I’ve been discouraged by tulips fizzling out quite quickly in the past, not realising that there are some that are just short-lived. Now I’m more likely to experiment so that I will have something new to photograph. And if they don’t last for many years, that just gives room for a new variety. Meanwhile, I’ll try to make sure I take the time to enjoy the flowers in the garden before they fade…and for those I do miss, there’s always next year!
Packing flower bulbs must be a tricky job. If something goes awry and the wrong variety gets into a batch that’s being packed, how could you tell? So it’s not very surprising if something turns out to be different to what you thought you’d bought…like the tulip here. The pack was labelled ‘Hollywood Star’ but that tulip looks different to this one.
The flowers of Hollywood Star are much more red than the magenta here, and a different shape. They’re more the usual rounded tulip shape that you might expect. This one is different. It’s a lily-flowered tulip, with narrow petals that curve backwards. Happily for me, that has made this a more interesting flower to photograph because the petals have some lovely wavy curves. To me, the shapes they make suggest energy and a tendency to do their own thing. It also makes each flower slightly different from the next, so that gives more variety to my photographs.
This labelling mistake has turned out well for me. As a garden flower (rather than just a photographic subject), I find I prefer the unpredictability of this tulip over something more uniform. That makes me wonder if it’s good to sometimes have less control in the garden. Unexpected planting can certainly make life more interesting!
I still don’t know what this tulip is. There is a slight green marking at the base of the petals, so, like Hollywood Star, it is a viridiflora type. From looking at photos elsewhere, I think it’s probably ‘Doll’s Minuet, so if I want to grow more, that’s what I’ll look for. Will I end up with something different? Haha, maybe!
This year the old cherry tree (‘Kanzan’) in our front garden has only about a quarter of the flowers it used to produce. It’s probably not going to survive a lot longer and I’ll miss the fluffy pink blossoms. (They’re double flowers, so not so good for bees – if I had chosen the tree, it would have been a single-flowered variety.)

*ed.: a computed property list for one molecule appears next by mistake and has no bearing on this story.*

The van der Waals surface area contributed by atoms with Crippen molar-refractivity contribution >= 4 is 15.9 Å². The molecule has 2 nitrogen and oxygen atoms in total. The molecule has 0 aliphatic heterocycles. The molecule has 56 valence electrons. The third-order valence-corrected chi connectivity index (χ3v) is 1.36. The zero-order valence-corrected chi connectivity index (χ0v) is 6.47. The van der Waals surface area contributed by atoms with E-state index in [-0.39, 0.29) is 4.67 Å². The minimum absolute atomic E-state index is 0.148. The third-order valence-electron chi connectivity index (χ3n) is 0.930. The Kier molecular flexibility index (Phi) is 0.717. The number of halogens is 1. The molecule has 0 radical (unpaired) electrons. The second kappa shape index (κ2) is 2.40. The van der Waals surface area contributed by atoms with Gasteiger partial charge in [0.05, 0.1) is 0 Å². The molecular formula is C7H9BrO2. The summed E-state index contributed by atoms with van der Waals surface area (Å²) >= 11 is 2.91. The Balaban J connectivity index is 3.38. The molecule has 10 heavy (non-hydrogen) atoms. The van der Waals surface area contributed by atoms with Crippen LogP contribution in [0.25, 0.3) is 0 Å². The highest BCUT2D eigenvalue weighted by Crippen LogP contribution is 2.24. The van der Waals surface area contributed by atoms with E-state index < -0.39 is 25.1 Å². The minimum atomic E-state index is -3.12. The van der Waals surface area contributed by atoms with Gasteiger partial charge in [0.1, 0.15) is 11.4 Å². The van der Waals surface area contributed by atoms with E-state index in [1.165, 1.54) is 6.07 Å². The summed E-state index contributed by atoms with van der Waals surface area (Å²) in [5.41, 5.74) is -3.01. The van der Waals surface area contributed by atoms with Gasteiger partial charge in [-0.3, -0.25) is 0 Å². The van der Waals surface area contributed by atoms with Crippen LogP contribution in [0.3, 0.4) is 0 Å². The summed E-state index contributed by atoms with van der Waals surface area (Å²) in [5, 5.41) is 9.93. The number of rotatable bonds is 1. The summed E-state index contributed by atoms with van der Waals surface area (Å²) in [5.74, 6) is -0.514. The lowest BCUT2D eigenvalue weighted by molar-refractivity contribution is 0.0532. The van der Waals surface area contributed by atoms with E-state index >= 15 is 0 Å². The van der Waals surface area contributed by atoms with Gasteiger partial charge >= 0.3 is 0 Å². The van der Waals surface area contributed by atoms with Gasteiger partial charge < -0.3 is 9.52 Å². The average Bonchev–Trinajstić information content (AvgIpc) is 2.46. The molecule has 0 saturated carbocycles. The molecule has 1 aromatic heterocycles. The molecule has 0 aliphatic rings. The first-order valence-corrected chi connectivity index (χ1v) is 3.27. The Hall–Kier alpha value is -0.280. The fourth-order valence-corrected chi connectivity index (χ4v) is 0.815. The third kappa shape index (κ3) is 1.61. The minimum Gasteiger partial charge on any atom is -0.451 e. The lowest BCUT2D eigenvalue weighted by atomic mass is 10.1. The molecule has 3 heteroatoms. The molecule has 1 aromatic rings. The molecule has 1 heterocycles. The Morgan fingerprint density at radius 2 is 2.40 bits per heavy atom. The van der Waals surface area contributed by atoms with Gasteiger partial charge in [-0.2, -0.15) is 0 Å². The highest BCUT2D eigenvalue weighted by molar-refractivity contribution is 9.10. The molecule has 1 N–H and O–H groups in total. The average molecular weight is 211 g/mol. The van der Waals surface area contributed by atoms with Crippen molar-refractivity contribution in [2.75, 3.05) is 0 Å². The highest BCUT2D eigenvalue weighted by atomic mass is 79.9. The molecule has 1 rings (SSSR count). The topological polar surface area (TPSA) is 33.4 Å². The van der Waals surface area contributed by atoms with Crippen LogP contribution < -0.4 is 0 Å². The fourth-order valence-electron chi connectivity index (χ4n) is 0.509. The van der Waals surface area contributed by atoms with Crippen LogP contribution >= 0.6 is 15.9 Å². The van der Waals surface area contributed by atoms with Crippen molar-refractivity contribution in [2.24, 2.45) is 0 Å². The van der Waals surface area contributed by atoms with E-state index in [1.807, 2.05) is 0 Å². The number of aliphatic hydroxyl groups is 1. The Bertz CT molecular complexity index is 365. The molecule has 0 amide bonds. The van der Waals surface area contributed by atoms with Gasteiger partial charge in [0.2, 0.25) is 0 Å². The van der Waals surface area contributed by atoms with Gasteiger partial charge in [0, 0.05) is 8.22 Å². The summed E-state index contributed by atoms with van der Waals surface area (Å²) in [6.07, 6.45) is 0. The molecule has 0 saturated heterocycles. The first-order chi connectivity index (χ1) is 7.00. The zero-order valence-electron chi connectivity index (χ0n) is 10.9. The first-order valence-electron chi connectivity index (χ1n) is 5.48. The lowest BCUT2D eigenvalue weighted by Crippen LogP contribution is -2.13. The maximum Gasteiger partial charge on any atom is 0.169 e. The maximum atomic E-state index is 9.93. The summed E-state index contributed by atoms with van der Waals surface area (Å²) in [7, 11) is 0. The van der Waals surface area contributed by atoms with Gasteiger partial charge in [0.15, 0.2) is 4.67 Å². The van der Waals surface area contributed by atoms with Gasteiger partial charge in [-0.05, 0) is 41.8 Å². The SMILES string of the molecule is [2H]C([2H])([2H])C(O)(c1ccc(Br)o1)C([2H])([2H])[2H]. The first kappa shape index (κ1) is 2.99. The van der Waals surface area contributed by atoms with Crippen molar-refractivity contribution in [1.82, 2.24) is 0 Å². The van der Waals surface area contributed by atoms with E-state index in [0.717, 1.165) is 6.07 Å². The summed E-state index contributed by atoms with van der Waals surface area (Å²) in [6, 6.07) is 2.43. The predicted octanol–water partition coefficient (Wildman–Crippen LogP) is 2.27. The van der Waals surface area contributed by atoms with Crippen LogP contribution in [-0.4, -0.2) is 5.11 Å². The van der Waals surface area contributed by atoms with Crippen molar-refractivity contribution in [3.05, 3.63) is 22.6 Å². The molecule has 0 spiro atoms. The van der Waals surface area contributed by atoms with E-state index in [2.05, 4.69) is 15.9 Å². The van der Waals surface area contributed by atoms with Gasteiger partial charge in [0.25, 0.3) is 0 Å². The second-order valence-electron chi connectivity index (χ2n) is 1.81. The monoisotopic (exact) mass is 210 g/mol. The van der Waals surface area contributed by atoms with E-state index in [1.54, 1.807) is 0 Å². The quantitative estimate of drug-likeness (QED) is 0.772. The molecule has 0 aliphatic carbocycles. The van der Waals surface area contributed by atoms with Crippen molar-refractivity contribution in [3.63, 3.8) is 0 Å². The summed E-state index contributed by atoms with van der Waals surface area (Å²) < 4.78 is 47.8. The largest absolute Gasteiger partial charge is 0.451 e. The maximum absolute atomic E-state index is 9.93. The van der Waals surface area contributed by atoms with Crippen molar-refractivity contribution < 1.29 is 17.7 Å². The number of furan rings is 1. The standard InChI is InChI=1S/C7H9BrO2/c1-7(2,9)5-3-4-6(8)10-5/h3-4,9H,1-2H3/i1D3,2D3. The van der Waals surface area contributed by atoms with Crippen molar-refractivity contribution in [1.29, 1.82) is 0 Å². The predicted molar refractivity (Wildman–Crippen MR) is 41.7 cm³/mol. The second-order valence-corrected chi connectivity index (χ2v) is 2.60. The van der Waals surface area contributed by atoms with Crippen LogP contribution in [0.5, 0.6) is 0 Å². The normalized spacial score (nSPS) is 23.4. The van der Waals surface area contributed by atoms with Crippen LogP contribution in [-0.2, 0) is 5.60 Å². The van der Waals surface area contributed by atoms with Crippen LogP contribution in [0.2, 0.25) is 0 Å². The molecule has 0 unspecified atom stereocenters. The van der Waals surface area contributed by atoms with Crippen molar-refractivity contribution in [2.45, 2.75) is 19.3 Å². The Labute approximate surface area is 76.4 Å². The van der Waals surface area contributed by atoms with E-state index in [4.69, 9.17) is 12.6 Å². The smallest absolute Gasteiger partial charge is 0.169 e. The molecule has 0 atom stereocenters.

While there may be less pink blossom, we do have lots of white cherry blossom in the garden on a young fruit tree. To me, the flowers are every bit as pretty as those of the ornamental varieties. Plus, you have the added bonus of fruit. (Or the blackbirds do, if you’re not fast enough off the mark!)
I’m not sure what this tree is now – probably a morello – because it was an impulse buy by my husband along with a plum tree. Not the best way to buy things, but I have to admit to doing the same thing with perennials. But if it is a morello, then it’s much less sour than I would expect. I like to eat them straight off the tree – but then I do like the sour cherries you get in Turkey too. Mmm!
Given how good the flower display on the fruit trees has been this year, I’m keen to somehow find a bit more space for fruit in the garden. Having some organic food of your own seems like a very good idea these days and this is a fairly easy way to do it. (But not always successful. The plum tree planted at the same time as the cherry has never yet produced fruit. It does look very pretty when it’s in flower though.)
Space may be the only problem with my plan. I have a pear tree that I bought as a bare-root plant and planted up into a large container. It’s still waiting for a home after a couple of years. (Good thing it’s in a big pot!) It should get planted out later this year, but first we have to move our greenhouse and then work out the best place for the pear. I’m looking forward to some fruit from it in the future!
Right now my garden is frothy with the blossom of fruit trees. While perhaps a little plainer than the ornamental cherries and crab apples, they do give a lovely show of graceful flowers. The pink flush on the backs of the petals of the apple blossom pictured here really appeals to me. There’s something about the soft shading of the petals and the deeper pink of the unopened buds that’s particularly pretty in combination with the delicacy of the white.
The blossom in these photographs belongs to our Braeburn apple tree. It’s a small tree but gives a good crop of crisp, tasty apples. (We also have a Cox’s Orange Pippin, which is still very young. I prefer the Braeburn apples.) We aren’t the only ones that like the apples though – any windfalls are a magnet for blackbirds and wood pigeons. It can be quite entertaining to watch them competing for the fallen apples. Luckily for the birds, though, an apple is big enough to satisfy the appetites of several hopefuls.